Many companies implement ERP, order management and warehouse management systems without programming major modifications. In order to implement systems in a broad range of industries and minimize the modifications, software vendors have designed applications that can be configurable to your situation most of the time.
Configuration settings set the individual options as functions. While this doesn’t deliver all the intended functionality, it may achieve the needed functionality in more than 80% of the use cases. This has big benefits in terms of speed of implementation, reduced programming cost and reduced risk from untested programming.
However, there are certain circumstances where modifying a major ecommerce fulfillment system will give you higher usage, increasing sales and savings. In general, our experience has shown that you should not try to copy or mimic legacy system functions because of the cost and risks inherent in too many changes. But it does make sense to modify a system when you can yield a higher ROI and cost savings. Here are some examples:
- Adding major functionality. This can include a robust application for which the base system does not have advanced functionality, such as a content management system (CMS) integrated with an ERP. The CMS might become the main repository for all SKU attributes including website, catalog and promotion copy, pricing by season and promotion, and colors and sizes.
The payback in modifying both systems might be consolidating all the data from product master files, creative systems, offline and online images and descriptions. The objective is to minimize redundant file maintenance, eliminate double and triple entry and manual errors that occur when data is dispersed throughout the enterprise. Often you may achieve synergy between the two applications that wouldn’t happen without modifications.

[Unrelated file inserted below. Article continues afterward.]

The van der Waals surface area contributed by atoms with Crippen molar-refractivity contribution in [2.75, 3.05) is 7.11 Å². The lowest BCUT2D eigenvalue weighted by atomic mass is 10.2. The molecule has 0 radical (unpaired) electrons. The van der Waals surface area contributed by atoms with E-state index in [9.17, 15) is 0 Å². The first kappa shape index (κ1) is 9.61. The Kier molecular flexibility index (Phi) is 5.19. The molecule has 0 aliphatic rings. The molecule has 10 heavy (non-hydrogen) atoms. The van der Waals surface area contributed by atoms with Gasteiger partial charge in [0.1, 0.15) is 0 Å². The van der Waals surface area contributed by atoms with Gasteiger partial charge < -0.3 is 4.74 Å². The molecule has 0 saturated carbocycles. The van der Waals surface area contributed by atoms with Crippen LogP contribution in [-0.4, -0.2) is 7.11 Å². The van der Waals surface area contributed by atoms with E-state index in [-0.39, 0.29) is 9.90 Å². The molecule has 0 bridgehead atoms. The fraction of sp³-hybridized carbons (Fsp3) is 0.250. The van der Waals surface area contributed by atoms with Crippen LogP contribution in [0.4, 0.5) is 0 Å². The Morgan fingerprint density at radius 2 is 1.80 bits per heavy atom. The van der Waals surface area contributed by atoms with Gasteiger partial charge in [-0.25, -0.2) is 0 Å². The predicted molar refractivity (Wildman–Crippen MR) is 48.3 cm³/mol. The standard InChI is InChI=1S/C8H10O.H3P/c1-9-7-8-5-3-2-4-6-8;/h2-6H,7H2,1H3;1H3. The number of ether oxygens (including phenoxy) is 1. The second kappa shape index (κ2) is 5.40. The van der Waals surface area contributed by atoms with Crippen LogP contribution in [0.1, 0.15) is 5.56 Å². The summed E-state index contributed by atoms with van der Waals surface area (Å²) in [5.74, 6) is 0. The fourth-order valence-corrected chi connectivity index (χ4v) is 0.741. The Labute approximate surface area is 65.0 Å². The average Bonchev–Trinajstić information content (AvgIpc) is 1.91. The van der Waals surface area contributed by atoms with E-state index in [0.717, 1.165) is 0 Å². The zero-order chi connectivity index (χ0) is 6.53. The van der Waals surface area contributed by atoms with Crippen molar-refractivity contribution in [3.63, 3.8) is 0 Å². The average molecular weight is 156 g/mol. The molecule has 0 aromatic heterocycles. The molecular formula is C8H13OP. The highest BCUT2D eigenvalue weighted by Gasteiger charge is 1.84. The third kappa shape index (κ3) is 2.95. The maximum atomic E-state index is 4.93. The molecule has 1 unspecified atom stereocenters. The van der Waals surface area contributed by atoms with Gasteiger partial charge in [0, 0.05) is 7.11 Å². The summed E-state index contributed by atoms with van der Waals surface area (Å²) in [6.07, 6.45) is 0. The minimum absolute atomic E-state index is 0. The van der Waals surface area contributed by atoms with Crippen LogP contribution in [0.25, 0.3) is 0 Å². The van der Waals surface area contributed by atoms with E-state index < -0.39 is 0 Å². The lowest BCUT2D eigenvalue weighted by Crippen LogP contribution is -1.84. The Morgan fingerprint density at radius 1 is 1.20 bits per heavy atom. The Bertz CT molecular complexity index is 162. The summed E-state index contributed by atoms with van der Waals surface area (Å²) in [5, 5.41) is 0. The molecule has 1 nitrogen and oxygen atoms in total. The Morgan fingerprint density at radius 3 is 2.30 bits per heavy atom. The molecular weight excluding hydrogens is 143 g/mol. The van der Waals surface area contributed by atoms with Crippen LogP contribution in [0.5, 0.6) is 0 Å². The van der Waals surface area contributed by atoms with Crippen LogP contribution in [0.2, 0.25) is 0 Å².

- Online integration versus batch interfaces. Websites and OMS systems tout their ability to share data. Most times this is through batch summarized files that are exchanged on a periodic basis. The time period can be anywhere from several times per day to every couple of minutes. On the other hand, real-time integration lets you have a single customer file that resides on the OMS or ERP and the website, retrieving data as needed for existing customers and adding new ones. This eliminates updates to the two customer files that occur in many traditional OMS and website software.
Other System Modification Examples
Another example is having your ecommerce site access inventory availability on the OMS rather than periodically via batch loads. This will lead to better inventory accuracy especially if you also accept telephone orders. When SKU quantities are low the inventory will be more accurate since it’s real time.
Another example of valuable modifications might be to add functionality to item retail pricing routines driven by promotional calendars. Or in B2B entities, pricing which is quantity based by vendor and tied to transportation costs and minimum freight costs.
You may see inventory management and forecasting functionality which can be expanded, eliminating the need for spreadsheets. This could include multiple years of history by vendor and SKU, as well as dynamic calculation of quantity requirements based on sales and lead time. Would these benefit the merchandising and purchasing functions and eliminate dependence on spreadsheets?